Pixar’s film WALL - E is nothing short of a miracle in light and sound. The vision of this film is so complete, so breathtaking, and so touching that it is easily the best film I’ve seen so far this year.
WALL-E tells the story of Wall-E, a robot left behind to clean up Earth after mankind leaves it in a heap of trash, and who, 700 years later, is the last robot (presumably) left on the planet. One day, a probe droid named EvE comes to Earth on a spaceship, searching for any signs of life, and Wall-E becomes smitten with her. What follows is a love story, pure and simple, with Wall-E’s pursuit of EvE forming the emotional core of the film. There are other plot threads, of course, as well as a timely message about environmentalism that grows organically from the story and never feels forced or ham-fisted.
Visually, the film is gorgeous, with crisp lines and breathtaking animation. It’s another high watermark for Pixar, of which I would expect no less. Pixar has continually pushed the boundaries of the medium’s possibilities, and they construct a world around one different aspect to improve each time (for FINDING NEMO, it was water effects, for CARS, it was lighting.) WALL-E, at least to my eye, is all about particles and textures; things blowing in the wind, or dust sitting on a robot’s metal structure. There are times when Wall-E looks so life-like and realistic it might be possible just to reach our your hand and touch him. And the effects are superb. One scene in particular - with Wall-E running his hand through the dust and particles of a planet’s ring while riding on a spaceship - comes to mind as a prime example of everything this film does right in its animation.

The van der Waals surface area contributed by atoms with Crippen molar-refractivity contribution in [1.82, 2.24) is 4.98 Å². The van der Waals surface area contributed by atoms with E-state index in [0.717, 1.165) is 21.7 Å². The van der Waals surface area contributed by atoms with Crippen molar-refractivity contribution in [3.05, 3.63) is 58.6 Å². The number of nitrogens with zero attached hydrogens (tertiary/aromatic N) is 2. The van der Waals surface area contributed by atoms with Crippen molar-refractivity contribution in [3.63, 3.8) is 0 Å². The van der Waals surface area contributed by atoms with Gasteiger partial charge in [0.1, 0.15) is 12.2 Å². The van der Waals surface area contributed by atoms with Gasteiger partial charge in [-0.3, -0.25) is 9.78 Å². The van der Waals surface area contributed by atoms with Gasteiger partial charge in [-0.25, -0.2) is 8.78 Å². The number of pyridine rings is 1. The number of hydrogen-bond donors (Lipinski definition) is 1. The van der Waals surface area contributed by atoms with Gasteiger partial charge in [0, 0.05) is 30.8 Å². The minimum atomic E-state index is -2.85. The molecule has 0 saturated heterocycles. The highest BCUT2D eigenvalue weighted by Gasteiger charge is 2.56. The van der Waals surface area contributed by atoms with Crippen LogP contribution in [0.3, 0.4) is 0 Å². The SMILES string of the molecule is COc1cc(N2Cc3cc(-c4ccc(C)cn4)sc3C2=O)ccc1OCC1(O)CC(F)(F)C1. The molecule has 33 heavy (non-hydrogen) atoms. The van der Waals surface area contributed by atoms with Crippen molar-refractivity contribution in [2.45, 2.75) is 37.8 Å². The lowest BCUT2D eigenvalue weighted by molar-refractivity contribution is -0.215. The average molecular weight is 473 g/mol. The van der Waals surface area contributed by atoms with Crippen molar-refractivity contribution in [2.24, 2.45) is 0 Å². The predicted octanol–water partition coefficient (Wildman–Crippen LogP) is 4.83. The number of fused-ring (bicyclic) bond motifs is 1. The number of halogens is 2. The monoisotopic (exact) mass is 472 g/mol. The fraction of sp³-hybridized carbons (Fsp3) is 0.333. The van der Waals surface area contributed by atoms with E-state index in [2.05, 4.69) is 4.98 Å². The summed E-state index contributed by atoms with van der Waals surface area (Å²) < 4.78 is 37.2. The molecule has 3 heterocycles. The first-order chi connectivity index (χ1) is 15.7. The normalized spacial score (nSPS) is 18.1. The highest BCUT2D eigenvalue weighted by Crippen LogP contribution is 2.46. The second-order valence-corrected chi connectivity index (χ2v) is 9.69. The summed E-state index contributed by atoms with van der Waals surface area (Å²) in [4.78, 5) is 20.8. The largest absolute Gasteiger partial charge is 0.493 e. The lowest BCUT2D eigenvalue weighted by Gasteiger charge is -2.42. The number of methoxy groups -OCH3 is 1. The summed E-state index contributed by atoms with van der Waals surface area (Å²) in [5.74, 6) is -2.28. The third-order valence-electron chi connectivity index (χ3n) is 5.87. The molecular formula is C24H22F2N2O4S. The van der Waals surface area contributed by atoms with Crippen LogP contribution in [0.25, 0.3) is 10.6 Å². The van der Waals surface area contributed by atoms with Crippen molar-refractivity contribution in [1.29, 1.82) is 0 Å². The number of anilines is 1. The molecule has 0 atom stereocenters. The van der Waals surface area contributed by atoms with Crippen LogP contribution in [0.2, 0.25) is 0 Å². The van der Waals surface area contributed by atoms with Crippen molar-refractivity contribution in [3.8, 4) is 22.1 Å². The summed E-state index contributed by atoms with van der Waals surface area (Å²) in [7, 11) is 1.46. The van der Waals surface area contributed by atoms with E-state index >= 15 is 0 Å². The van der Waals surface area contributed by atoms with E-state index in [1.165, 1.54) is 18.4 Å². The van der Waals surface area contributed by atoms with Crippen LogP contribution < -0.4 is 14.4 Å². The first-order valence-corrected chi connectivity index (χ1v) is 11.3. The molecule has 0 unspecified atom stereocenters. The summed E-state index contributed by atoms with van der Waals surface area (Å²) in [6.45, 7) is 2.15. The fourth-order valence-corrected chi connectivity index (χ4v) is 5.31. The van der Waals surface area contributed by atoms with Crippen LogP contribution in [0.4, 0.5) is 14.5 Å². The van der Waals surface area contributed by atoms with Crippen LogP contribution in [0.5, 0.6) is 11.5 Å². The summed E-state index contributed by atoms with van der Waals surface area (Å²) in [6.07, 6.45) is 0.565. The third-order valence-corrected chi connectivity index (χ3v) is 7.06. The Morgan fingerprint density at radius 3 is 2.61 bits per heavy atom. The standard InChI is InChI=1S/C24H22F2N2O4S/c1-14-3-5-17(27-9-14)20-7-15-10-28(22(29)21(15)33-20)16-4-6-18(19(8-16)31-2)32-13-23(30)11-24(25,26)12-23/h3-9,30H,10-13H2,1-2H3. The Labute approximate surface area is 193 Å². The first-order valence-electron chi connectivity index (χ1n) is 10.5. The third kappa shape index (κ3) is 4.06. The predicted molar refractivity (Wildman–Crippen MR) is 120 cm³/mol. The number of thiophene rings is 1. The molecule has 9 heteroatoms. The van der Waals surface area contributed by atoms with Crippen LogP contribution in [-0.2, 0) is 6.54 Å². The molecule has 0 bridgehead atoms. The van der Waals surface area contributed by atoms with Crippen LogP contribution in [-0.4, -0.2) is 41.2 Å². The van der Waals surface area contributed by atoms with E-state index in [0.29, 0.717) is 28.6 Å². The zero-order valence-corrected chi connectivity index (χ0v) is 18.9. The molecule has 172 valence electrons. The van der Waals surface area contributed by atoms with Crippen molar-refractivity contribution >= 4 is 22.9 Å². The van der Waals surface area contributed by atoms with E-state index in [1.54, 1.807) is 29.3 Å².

On top of the technical achievements, writer-director Andrew Stanton (FINDING NEMO) has crafted a beautiful and touching story about loneliness and the redemptive quality of love. Pixar has always been a studio that cares first and foremost about the story, and it has always shown through in their work. The saga of Wall-E and EvE is definitely center-stage here, framed by a similarly themed book-ending of sequences and songs from the musical HELLO, DOLLY! All of this heart is achieved with minimal dialogue, and brilliant sound design that never ever loses the viewer’s attention.
In this regard, and although completely different in story, tone and character, WALL-E inhabits the same cinematic space as Paul Thomas Anderson’s THERE WILL BE BLOOD as an exercise in classical Hollywood storytelling. WALL-E is engaging, funny, heartfelt and sincere. It rides on the strength of its protagonist, and it’s a very enjoyable and often magical ride that I can’t wait to let wash over me again and again.